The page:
Confession of Pain (2006) Movie Review

“Confession of Pain” is the new, much hyped thriller from dynamic directing duo Andrew Lau and Alan Mak, best known for their work on the “Infernal Affairs” series. Unfortunately, the film has not fared too well at the hands of critics, though arguably this has been down not only to overly high hopes, but to the fact that the film, shrouded in secrecy for most of its production, had a great deal of its plot revealed before release, either through the press or though its cast, with actress Xu Jinglei annoyingly letting slip vital details regarding her character. Thankfully, the film remains highly enjoyable even for viewers forearmed with knowledge of its various twists and turns, and although uneven, it certainly provides enough in the way of thrills, spills and unlikely laughs to grab the attention.

Without giving too much of the plot away, the basic set up sees Tony Leung Chiu Wai as Hei, a top Hong Kong policeman soon to be married to Susan (Xu Jinglei), and Takeshi Kaneshiro as Bong, Hei’s ex-colleague who has fallen into an alcoholic stupor following the suicide of his girlfriend some years back. After Susan’s father and his servant are brutally murdered, and she begins to see a stalker lurking in the shadows, she hires Bong to investigate, presumably due to some sense of loyalty rather than any display of competence on his part. As Hei stands around looking suspicious, Bong gradually draws nearer to solving the crime, one drink at a time. Needless to say, tragedy ensues.

Part of the problem with “Confession of Pain” is the fact that Lau and Mak have quite obviously aimed for a mass-appeal blockbuster, incorporating romance, action, mystery and comedy, and as a result the film ends up somewhere in the middle, neither one thing nor the other. Although the central mystery itself is engaging, it never really works to generate much tension, mainly due to the fact that even aside from any pre-release revelations, its twists are glaringly obvious from the start.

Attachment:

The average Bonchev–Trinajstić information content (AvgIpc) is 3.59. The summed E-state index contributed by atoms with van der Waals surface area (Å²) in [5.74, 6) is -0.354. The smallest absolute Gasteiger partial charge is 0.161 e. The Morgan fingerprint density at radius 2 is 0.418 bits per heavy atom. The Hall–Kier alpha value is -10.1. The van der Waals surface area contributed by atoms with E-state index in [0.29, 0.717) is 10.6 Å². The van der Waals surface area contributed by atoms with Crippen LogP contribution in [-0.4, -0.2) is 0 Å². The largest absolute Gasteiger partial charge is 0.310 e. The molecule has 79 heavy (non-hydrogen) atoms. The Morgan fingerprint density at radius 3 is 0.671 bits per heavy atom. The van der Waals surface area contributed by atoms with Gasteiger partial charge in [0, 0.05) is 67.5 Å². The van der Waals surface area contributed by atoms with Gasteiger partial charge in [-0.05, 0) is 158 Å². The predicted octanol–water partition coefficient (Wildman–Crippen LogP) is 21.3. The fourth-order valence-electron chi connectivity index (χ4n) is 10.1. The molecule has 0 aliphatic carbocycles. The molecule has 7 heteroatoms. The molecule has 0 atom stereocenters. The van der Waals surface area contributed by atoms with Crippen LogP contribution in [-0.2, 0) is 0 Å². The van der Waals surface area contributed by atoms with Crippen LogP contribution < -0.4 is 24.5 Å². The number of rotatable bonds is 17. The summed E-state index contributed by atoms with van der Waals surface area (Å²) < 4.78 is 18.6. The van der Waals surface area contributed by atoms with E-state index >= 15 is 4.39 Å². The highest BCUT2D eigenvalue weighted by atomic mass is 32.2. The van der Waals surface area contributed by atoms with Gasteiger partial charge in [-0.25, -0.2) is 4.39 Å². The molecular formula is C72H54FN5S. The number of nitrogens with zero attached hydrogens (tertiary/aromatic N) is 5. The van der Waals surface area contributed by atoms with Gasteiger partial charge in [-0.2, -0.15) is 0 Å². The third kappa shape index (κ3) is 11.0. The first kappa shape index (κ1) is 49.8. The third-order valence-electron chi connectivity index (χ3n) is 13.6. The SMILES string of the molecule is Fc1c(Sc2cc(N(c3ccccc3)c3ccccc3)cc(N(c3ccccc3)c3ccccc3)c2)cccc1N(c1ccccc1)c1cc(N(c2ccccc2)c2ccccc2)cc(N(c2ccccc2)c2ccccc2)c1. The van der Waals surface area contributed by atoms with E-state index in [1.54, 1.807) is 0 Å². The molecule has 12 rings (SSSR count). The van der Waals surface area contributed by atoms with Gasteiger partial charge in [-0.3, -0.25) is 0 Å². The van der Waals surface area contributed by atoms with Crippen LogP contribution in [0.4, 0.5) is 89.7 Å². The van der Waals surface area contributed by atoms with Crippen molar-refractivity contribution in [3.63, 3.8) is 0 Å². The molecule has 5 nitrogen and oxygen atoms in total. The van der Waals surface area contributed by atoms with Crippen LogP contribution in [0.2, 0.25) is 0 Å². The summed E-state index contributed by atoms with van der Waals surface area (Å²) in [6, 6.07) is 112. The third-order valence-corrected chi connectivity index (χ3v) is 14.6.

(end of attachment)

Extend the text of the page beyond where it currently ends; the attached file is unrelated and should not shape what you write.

Thankfully, since Lau and Mak hedge their bets and at least attempt to add a few extra layers of complexity through a variety of character-driven subplots, this doesn’t detract from things too much, and the film is still gripping, albeit in a rather pedestrian fashion. In fact, with so much going on, and with the plot developing in sudden, often illogical bursts, the film comes to resemble not the soul searching drama it seems to pride itself in being, but a faintly ludicrous, though highly entertaining soap opera.

The film’s tone also veers around quite wildly, from bleak nihilism to slapstick comedy, with Chapman To’s wacky policeman (who may as well have ‘kick me’ written on his back) and Shu Qi’s daft, bubble-headed beer girl, who seems to have been written into the script solely for the convenience of always being in bars when Kaneshiro is drunk and needs to either flirt or moan. It is Kaneshiro’s character that provides the film with its funniest moments, and arguably sums up the directors’ approach to the subject matter, with Bong being a classic film-drunk who somehow manages to spend the entire running time pouring booze down his throat without seeming to suffer any ill effects. This case in point being a great scene where Bong engages in an acrobatic chase with a suspect after having consumed a vast quantity of hard liquor. Bravo, sir!